For some of you, this might be too much to handle. Managing the expectations of your clients seems like a full-time job. However, this isn’t necessarily true.
You can create systems, protocols and a corporate culture that ensures that client expectation management is part of the business model.
You have to take control of the narrative. You need to define the expectation for your clients and you do this by reinforcing positive experiences in a controlled fashion.
Let me walk you through it…
How to Use Client Expectations to Grow Your Business?
First of all, we need to understand that every market is different and every business is creating a unique expectation. Nonetheless, we can follow certain principles to ensure that we’re taking as much control of the narrative as possible.
Know Thy Clients
The first thing you absolutely MUST do is understand what your clients are expecting of you. There are many ways to go about this whether through post purchase surveys [which many people ignore], social media outreach or simply by asking a client.
If you’re dealing with clients, whether online or off, you can always shoot them a mail after they made a purchase and ask them their opinion, their experience and gather information. You will have to guess, based on the data, their median expectation of your business depending on their responses.
When you’ve gathered enough data on your consumer experiences, you can create a framework of implicit expectation.
Focus the Narrative
Now that you’ve understood what your clients are expecting from you, it’s time to cement that expectation in their minds. But how do you go about this? Quite simple actually. This becomes part of your marketing strategy.
You’ve done the deep dive into the mind of your consumer and you know what the average expectation of a typical client is. Use that to fuel your marketing campaigns. Focus on their pain points and address their expectations clearly in your future marketing material.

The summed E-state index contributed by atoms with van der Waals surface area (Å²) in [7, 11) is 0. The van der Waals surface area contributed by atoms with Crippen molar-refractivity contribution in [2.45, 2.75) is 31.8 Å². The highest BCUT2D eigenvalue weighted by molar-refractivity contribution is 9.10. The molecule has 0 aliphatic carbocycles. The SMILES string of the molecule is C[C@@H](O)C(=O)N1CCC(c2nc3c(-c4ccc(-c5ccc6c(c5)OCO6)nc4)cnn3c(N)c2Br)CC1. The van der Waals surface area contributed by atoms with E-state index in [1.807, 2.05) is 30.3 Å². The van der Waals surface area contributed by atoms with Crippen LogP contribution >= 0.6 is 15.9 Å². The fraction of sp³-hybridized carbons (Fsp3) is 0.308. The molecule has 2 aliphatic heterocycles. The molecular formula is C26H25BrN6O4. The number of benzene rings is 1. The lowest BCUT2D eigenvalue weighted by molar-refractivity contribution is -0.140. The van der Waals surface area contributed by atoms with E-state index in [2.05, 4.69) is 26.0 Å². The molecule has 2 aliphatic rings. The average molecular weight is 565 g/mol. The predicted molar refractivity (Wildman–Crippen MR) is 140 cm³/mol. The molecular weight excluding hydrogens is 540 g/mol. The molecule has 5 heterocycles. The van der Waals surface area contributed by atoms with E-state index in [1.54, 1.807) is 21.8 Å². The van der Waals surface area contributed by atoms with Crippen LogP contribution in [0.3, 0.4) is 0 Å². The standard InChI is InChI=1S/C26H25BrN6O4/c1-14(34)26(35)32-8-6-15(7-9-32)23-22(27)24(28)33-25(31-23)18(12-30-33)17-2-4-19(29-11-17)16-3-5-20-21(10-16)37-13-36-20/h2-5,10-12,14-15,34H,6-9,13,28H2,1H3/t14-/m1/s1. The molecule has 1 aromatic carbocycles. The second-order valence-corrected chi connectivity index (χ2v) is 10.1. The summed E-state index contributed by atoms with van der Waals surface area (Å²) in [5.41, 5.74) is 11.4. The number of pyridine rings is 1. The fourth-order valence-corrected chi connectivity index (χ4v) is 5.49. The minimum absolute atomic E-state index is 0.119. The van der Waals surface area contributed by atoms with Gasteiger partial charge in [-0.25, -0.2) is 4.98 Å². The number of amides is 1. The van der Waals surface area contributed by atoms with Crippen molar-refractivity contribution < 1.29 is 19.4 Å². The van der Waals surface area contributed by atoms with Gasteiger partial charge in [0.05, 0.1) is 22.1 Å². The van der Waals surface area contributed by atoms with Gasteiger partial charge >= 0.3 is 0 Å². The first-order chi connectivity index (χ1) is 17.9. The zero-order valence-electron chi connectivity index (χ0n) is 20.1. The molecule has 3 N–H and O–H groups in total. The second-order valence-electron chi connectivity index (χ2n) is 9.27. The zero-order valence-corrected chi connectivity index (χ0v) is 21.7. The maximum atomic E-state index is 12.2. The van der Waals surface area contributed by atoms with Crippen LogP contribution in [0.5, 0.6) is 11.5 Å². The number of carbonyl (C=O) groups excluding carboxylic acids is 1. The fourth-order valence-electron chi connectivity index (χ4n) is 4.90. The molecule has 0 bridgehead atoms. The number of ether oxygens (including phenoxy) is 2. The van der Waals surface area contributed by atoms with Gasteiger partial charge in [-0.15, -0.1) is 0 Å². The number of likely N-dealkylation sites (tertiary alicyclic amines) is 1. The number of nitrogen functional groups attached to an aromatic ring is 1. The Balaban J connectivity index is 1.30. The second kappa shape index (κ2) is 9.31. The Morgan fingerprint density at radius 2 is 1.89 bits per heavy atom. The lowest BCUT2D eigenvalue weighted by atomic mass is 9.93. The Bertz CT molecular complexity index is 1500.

When you craft videos, take into consideration what your average customer will expect from your business and work it into the content. If it’s “clean offices”, then be sure to showcase that in your next collateral.
“Friendly customer service”, simply add in a smiling customer service rep in one of your videos. Create the expectation by cementing the experiences within the marketing material.
Reaffirm the Experience
Now that you’ve convinced a consumer to make a purchase with your brand, it’s time to up the game even more.
Post Sales is just as important as pre-sales, especially if you’re in the business of being in business past ten years.
In this phase of the sales experience, you’ll be adding additional value. Perhaps, it’s a free training webinar to let them utilize their shiny new toy the fullest, free added bonus packs or even a personal call from a sales rep to make sure the customer is satisfied.
All of these elements will help reaffirm the positive experience and cultivate “trust” in your company. As we know, trust is one of the most valuable currencies within business.
Turn them into Brand Evangelists
The final step is to turn your customers into marketing agents. The idea here is to completely take up all their mental real estate when it comes to your specific product or solution.
You do this by dazzling and delighting them so much in the previous phase, that they can’t but help tell their friends and colleagues about your awesome business.
“Nah man, get your pizzas from Business A, they have an Italian Chef deliver your Pizzas and they keep creating specials from 100-year-old Italian recipes…it’s awesome!”
The bottom-line is you start with experience – something eye-catching, something out of the ordinary to activate your buyers. But once you have their attention, you reinforce the expectation of the right kind of positive experiences through your marketing and deliver on the promise post the transaction.
There will be glitches of course. But get it right 80% of the time and you are ahead of your competitors.